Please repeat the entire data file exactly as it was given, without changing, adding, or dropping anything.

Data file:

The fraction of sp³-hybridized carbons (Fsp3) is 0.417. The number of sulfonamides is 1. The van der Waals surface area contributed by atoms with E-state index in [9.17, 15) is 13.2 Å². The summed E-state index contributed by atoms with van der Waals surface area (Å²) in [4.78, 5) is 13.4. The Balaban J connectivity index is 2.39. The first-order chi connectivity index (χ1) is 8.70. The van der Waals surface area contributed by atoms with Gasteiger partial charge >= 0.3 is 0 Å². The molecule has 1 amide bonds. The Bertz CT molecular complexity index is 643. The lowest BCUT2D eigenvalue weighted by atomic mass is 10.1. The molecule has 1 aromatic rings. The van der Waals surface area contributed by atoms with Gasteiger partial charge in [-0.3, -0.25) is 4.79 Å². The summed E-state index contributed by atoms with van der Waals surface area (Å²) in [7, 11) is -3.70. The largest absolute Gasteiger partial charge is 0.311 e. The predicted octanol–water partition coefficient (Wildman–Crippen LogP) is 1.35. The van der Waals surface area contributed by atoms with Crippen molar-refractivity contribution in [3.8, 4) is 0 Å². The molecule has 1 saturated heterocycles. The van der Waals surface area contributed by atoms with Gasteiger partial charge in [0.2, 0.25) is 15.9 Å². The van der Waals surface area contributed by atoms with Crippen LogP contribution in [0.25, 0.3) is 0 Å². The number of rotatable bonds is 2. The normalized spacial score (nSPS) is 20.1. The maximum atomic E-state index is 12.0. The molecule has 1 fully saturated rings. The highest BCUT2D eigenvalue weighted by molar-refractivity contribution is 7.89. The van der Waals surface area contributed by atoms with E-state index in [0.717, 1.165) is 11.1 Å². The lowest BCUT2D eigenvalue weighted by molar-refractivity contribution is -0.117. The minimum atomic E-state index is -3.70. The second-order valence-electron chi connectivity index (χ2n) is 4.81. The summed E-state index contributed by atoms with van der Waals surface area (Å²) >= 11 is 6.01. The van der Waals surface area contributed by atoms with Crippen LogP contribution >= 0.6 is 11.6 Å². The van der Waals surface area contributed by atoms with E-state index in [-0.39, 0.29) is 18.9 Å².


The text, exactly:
The fraction of sp³-hybridized carbons (Fsp3) is 0.417. The number of sulfonamides is 1. The van der Waals surface area contributed by atoms with E-state index in [9.17, 15) is 13.2 Å². The summed E-state index contributed by atoms with van der Waals surface area (Å²) in [4.78, 5) is 13.4. The Balaban J connectivity index is 2.39. The first-order chi connectivity index (χ1) is 8.70. The van der Waals surface area contributed by atoms with Gasteiger partial charge >= 0.3 is 0 Å². The molecule has 1 amide bonds. The Bertz CT molecular complexity index is 643. The lowest BCUT2D eigenvalue weighted by atomic mass is 10.1. The molecule has 1 aromatic rings. The van der Waals surface area contributed by atoms with Gasteiger partial charge in [-0.3, -0.25) is 4.79 Å². The summed E-state index contributed by atoms with van der Waals surface area (Å²) in [7, 11) is -3.70. The largest absolute Gasteiger partial charge is 0.311 e. The predicted octanol–water partition coefficient (Wildman–Crippen LogP) is 1.35. The van der Waals surface area contributed by atoms with Crippen molar-refractivity contribution in [3.8, 4) is 0 Å². The molecule has 1 saturated heterocycles. The van der Waals surface area contributed by atoms with Gasteiger partial charge in [0.2, 0.25) is 15.9 Å². The van der Waals surface area contributed by atoms with Crippen LogP contribution in [0.25, 0.3) is 0 Å². The number of rotatable bonds is 2. The normalized spacial score (nSPS) is 20.1. The maximum atomic E-state index is 12.0. The molecule has 1 fully saturated rings. The highest BCUT2D eigenvalue weighted by molar-refractivity contribution is 7.89. The van der Waals surface area contributed by atoms with E-state index in [0.717, 1.165) is 11.1 Å². The lowest BCUT2D eigenvalue weighted by molar-refractivity contribution is -0.117. The minimum atomic E-state index is -3.70. The second-order valence-electron chi connectivity index (χ2n) is 4.81. The summed E-state index contributed by atoms with van der Waals surface area (Å²) >= 11 is 6.01. The van der Waals surface area contributed by atoms with Crippen LogP contribution >= 0.6 is 11.6 Å². The van der Waals surface area contributed by atoms with E-state index in [-0.39, 0.29) is 18.9 Å².